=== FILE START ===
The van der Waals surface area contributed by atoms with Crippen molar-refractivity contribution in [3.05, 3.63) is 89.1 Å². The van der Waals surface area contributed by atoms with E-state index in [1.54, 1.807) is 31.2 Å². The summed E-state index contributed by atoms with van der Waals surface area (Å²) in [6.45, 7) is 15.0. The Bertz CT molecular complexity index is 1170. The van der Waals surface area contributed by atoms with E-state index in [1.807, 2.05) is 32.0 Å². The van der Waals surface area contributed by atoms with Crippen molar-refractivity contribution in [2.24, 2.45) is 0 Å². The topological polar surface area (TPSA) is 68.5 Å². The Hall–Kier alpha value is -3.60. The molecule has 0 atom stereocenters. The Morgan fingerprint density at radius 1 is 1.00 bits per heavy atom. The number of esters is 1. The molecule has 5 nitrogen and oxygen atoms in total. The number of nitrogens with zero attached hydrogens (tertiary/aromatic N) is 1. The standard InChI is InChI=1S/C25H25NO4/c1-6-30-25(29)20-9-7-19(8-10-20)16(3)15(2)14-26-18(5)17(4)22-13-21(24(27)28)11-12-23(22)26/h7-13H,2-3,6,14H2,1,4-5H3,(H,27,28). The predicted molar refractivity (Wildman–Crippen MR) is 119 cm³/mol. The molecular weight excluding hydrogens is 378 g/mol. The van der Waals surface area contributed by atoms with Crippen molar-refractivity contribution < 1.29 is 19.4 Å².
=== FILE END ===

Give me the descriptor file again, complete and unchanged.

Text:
The van der Waals surface area contributed by atoms with Crippen molar-refractivity contribution in [3.05, 3.63) is 89.1 Å². The van der Waals surface area contributed by atoms with E-state index in [1.54, 1.807) is 31.2 Å². The summed E-state index contributed by atoms with van der Waals surface area (Å²) in [6.45, 7) is 15.0. The Bertz CT molecular complexity index is 1170. The van der Waals surface area contributed by atoms with E-state index in [1.807, 2.05) is 32.0 Å². The van der Waals surface area contributed by atoms with Crippen molar-refractivity contribution in [2.24, 2.45) is 0 Å². The topological polar surface area (TPSA) is 68.5 Å². The Hall–Kier alpha value is -3.60. The molecule has 0 atom stereocenters. The Morgan fingerprint density at radius 1 is 1.00 bits per heavy atom. The number of esters is 1. The molecule has 5 nitrogen and oxygen atoms in total. The number of nitrogens with zero attached hydrogens (tertiary/aromatic N) is 1. The standard InChI is InChI=1S/C25H25NO4/c1-6-30-25(29)20-9-7-19(8-10-20)16(3)15(2)14-26-18(5)17(4)22-13-21(24(27)28)11-12-23(22)26/h7-13H,2-3,6,14H2,1,4-5H3,(H,27,28). The predicted molar refractivity (Wildman–Crippen MR) is 119 cm³/mol. The molecular weight excluding hydrogens is 378 g/mol. The van der Waals surface area contributed by atoms with Crippen molar-refractivity contribution < 1.29 is 19.4 Å².